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The Secret Script Writing Formula Of All Successful Movies




The formula for writing a blockbuster movie is quite simple. Your script must be 106 pages long., It must involve spaceships and trucks that turn into robots. Your script must contain not one but two cross-dressing roles for Adam Sandler and/or Eddie Murphy, and most importantly, on page 47 there must either be a kiss with a vampire and/or an attack on a Soviet nuclear installation!

Follow these guidelines and you are guaranteed to write a script that makes you money. What's that? Ridiculous, you say. Well of course but is it any more ridiculous to write a script according to a 5 act formula created back when Star Wars was released or plot your story with an 87 Part B cheat matrix?

The real secret to writing a screenplay is to stop looking for a secret, a quick fix a shortcut or a paradigm. A paradigm is defined as an example serving as a model or pattern, but here's the thing about patterns. Artists rarely use them in the act of creation.

It's only later when the buzz wears off and the hangover starts that critics look at work and say 'Oh, he's using the old 12 act midpoint Joseph Campbell mythic structure'. They're missing the most fundamental point of all which is cover bands do not rock the world.

Do you know anything about jazz? I'm not a huge jazz fan but with enough red wine, I can sort of get in the mood. Anyway, here's the thing about jazz. If you can play the notes perfectly to a song just like Miles or monk or Chet Baker if you can master the form as the Great's did you can end up with a gig at the Tucson Ramada on a Thursday night.

If you can build on what came before you and create something new, something nobody has ever seen or heard of before, you can change the world. You can create a new paradigm. So the number one secret to writing a screenplay that doesn't suck will make you money and totally Rock the movie business is this.

Don't worry about secrets, worry about creating interesting characters. Make characters that only you are capable of dreaming up and put them in impossible situations. Don't focus so much on your act to mid point and your act breaks. Think about what really makes you mad and upset. What is it you'd be willing to die for or maybe kill for?

Write about that. Trust me, there's absolute gold there. Now I know what you're saying. This all sounds really nice but what about structure? What about outlining? What about rising action and plot points?

Okay, here's the best secret I know about that stuff. In my opinion, this is all the structure you really need. Your screenplay needs a somebody who must do a something that they really don't want to do, or else something really bad will happen.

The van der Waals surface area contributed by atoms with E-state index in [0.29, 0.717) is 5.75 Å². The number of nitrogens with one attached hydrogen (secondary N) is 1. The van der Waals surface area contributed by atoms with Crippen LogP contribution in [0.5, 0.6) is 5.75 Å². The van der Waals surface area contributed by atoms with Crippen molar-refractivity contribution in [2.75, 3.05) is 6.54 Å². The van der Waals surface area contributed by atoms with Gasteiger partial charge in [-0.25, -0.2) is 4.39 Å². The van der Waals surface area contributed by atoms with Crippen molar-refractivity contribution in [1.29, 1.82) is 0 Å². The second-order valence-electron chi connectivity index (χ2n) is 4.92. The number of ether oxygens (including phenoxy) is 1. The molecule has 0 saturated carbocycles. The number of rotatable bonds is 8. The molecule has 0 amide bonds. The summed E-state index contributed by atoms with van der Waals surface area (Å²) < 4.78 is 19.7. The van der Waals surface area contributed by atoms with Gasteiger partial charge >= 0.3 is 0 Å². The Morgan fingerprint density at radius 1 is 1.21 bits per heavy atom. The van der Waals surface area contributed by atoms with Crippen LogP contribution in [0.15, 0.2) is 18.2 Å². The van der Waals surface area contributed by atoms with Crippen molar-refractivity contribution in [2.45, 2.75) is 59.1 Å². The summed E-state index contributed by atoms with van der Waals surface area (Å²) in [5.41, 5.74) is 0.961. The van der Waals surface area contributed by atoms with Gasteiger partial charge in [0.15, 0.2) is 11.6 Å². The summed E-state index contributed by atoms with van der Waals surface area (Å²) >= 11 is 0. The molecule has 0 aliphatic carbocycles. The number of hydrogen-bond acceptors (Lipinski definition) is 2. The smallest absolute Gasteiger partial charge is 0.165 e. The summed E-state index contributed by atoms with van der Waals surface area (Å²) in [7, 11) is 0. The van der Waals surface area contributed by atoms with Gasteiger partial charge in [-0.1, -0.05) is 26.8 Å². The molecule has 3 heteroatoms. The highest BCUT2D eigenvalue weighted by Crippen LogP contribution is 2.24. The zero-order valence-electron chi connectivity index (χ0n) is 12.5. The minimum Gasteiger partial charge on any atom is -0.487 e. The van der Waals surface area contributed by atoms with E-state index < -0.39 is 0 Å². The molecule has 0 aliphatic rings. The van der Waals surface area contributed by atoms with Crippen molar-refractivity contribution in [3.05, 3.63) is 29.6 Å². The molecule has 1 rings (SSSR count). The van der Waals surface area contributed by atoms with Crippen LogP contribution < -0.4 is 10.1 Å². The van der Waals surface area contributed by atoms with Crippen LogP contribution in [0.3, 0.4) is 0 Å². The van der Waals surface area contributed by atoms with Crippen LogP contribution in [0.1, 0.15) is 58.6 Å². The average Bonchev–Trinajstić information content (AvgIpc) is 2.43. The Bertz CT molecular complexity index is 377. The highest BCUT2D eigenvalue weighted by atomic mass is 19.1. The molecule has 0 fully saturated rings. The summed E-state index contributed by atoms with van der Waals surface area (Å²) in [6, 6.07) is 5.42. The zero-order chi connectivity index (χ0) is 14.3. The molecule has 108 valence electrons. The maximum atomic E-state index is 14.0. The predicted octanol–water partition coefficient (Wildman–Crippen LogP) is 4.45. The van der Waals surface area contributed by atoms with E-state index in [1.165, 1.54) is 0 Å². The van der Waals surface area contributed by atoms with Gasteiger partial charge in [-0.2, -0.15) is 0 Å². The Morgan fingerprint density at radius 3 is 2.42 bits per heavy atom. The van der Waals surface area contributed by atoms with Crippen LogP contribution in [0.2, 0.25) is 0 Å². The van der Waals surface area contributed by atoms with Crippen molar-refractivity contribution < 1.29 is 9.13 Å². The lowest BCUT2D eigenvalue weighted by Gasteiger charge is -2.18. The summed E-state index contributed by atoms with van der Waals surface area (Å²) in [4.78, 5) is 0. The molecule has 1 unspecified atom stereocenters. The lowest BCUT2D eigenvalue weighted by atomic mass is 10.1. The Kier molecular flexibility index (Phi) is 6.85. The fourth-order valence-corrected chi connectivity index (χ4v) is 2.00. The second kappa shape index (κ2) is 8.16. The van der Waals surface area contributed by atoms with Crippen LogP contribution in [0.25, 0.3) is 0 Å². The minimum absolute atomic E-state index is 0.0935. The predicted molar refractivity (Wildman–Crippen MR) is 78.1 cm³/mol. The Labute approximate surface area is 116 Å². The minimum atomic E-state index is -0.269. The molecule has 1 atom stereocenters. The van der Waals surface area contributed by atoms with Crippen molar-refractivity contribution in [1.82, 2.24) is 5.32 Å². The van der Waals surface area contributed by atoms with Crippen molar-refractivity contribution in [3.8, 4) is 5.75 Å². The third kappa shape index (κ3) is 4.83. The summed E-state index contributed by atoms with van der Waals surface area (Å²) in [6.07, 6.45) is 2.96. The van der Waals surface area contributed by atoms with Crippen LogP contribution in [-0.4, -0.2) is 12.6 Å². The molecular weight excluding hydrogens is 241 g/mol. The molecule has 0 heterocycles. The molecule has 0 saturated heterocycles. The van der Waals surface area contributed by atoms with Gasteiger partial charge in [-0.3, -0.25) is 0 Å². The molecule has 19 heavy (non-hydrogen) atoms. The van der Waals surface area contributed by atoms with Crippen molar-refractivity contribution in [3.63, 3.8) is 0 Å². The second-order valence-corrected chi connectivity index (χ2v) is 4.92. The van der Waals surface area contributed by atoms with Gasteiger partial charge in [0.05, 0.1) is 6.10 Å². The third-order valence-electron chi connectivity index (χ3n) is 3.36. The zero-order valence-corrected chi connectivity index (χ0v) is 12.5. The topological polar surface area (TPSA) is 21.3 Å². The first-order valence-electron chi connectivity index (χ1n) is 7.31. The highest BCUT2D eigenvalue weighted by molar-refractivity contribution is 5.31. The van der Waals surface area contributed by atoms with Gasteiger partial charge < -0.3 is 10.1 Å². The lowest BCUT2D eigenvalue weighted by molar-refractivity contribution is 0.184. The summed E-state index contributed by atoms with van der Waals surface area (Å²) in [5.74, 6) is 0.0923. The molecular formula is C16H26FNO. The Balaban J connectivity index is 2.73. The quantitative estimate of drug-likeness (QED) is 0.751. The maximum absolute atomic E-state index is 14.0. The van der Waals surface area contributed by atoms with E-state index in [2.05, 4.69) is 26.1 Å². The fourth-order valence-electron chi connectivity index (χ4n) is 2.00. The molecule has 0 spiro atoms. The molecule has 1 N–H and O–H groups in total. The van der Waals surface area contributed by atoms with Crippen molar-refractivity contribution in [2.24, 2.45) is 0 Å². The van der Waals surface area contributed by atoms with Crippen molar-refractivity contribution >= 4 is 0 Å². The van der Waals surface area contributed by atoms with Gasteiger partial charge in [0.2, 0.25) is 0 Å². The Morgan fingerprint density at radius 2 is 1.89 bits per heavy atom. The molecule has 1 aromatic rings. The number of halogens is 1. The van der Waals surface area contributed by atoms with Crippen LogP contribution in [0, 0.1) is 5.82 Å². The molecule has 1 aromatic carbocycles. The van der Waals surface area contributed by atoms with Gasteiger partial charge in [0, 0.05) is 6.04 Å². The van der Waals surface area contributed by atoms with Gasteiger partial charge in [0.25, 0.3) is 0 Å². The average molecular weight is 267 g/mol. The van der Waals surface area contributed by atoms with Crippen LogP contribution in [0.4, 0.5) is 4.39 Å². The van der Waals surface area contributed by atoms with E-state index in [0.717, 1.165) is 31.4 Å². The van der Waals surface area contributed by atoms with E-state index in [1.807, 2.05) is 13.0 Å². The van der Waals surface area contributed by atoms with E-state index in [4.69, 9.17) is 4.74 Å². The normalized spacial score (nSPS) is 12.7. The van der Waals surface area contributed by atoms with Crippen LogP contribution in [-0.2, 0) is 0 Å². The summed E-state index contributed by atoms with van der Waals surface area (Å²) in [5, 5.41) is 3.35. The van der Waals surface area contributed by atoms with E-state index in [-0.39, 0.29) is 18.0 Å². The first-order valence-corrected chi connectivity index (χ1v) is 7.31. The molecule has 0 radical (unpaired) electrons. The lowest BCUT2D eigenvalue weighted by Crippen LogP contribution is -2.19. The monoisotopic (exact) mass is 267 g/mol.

So now there's something they have to do and it must be the last thing they ever want to do. They only do it because they fear that if they don't do it ,something really bad will happen, which will be much worse.

Now somebody told me I have to eat chips and salsa every day for a month, or the Russian mob will kill me, that would not be very hard. First of all, I love chips and salsa. Let's say that same


Russian mob comes and says 'we need you to rob the 7-eleven down the street or we'll kill you'.
This would be a very difficult choice.

This is a dilemma and the more difficult you can make the dilemma on your character, the more interested the viewer will be. If you keep working at it, eventually all the act breaks and plot points that you freaked out about will take care of themselves. You've got to have that simple form. You have to have that foundation.

Here's an example. An insurance adjuster is a very conservative guy and the last thing that he would ever want to do is shave his head and go to a punk rock festival. That'd be the last thing that he would ever do but what if he did it to find his runaway daughter? Now we're getting somewhere.

Now it's a story and we could play this as a 7th heaven type family comedy. We could play it as a dark David Fincher type thriller. We could do it as a musical. The genre doesn't matter. What matters is we have this impossible situation. You could spend a Saturday at Starbucks and in two hours come up with a competent act breakdown of this punk rock dad script.

You could do it because you have a foundation. You must have that foundation. The foundation is that somebody has got to do with something they really don't want to do, or else a bad thing will happen. That's the formula. You don't need a 7 act, or a 5 act, or a 3 act structure.


You just have to have the basic structure of somebody pushing beyond their comfort zone. There's nothing more interesting to us as viewers to see somebody push themselves past their old. limitations

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